Dr Cyriac Maprayil, Executive Director of the VK Krishna Menon Institute, London writes about Jeremy Corbyn as one of the very few principled and selfless political leaders of our time.
Jeremy Corbyn was elected the leader of the Labour Party with the overwhelming majority less than a year ago.
Since I came to this country, I have seen many Prime Ministers come and go–Labour as well as Conservative. The last Labour Prime Minister that had a touch of normality and humanity was Jim Callaghan and the last Conservative Prime Minister with similar qualities was Edward Heath. Those who came after (apart from John Major), and regardless of the party they belonged to, made divisive and polarising impact on the multicultural Britain–Margaret Thatcher with her attack on the weaker sections of the society and Tony Blair with his apparent bombing crusade against the nations of the middle east.
The UK and its democratic traditions have been irreparably damaged during the Thatcher and Blair period. We now have a new generation of citizens who have lost faith in politics because their leaders were found lacking in honesty, integrity and faith in true democratic principles. The disillusionment has reached a new depth with the exposure of the corruption scandal where many members of parliament were found guilty of generating extra income for themselves through illegal means.
In Jeremy Corbyn, the disaffected found an anchor –a sense of security and confidence. He is, in fact, a torch in the long and dark tunnel of politics created by some of the unprincipled and greedy politicians of our times. Corbyn is transparent, unassuming, inclusive and compassionate in his policies, politics and mindset. For that reason alone, he is not accepted by the conventional politicians who look at politics as a career-enhancing pursuit, regardless of what happens to the country and its people, with complete confidence that wheeling and dealing alone is adequate to deal with problems including unemployment and poverty in our midst.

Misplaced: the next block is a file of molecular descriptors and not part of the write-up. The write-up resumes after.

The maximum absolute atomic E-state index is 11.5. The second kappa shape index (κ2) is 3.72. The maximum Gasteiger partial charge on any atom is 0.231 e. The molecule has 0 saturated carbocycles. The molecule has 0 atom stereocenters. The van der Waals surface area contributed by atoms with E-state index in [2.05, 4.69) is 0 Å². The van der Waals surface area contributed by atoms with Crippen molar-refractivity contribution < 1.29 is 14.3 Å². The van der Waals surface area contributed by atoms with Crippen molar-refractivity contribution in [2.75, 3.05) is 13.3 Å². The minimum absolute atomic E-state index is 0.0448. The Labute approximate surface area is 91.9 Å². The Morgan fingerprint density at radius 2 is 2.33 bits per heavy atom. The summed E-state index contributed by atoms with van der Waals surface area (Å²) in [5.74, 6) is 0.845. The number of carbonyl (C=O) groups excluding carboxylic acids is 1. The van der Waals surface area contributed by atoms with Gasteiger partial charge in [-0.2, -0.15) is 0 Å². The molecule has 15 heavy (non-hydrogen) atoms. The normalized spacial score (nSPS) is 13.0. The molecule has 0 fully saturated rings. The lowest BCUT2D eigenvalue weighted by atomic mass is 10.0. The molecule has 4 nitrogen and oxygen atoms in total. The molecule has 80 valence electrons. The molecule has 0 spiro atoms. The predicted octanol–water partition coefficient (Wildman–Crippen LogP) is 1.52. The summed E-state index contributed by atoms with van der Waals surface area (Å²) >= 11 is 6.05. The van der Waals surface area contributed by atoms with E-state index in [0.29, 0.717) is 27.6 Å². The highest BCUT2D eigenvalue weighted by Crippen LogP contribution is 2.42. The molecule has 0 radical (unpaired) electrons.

EU referendum (not enough space to go into its details at this point), was a self-inflicted measure on the part of the present Government. The idea of a referendum was thrown-up into the air as a bullying and bargaining tool vis-à-vis with the rest of the members of the EU to get a better deal for Britain. Eventually, it backfired and the Prime Minister fell into the pit of his own making, forgetting the lessons of the recent history of British public life, where backstabbing and disloyalty has become common place.
Brexit, in any case, was not Labour’s making. The Prime Minister and his closest colleagues campaigned day and night to keep Britain in the EU. Some of his influential colleagues campaigned to get Britain out of the EU. Labour adopted the policy of keeping the membership and getting a fairer structural framework within it for all its members in the near future. I read the text of the speeches that were made by Jeremy Corbyn in his campaign, appealing to his party members to vote to remain.
Once the result was out, the Labour Members of Parliament were blaming their leader for not being forcible enough in his appeal towards the Labour electorate. The extent to which Jeremy Corbyn managed to run up and down around the country with the “remain appeal”, is not something that anyone can vilify him for, let alone find an excuse to get rid of him from his position as Party Leader. In fact, if the Labour MPs campaigned properly in their respective constituencies, a better outcome would have come about.
Those who attack Jeremy Corbyn at this juncture are standing in the way of democracy and common sense; they are bringing-about enduring disgrace to the mother of Parliament that is supposed to enhance our democratic instincts rather than undermine it. One should not forget that the referendum was not a part of the Labour manifesto and Jeremy Corbyn should not be made accountable to the outcome of the referendum any more than any other Member of Parliament.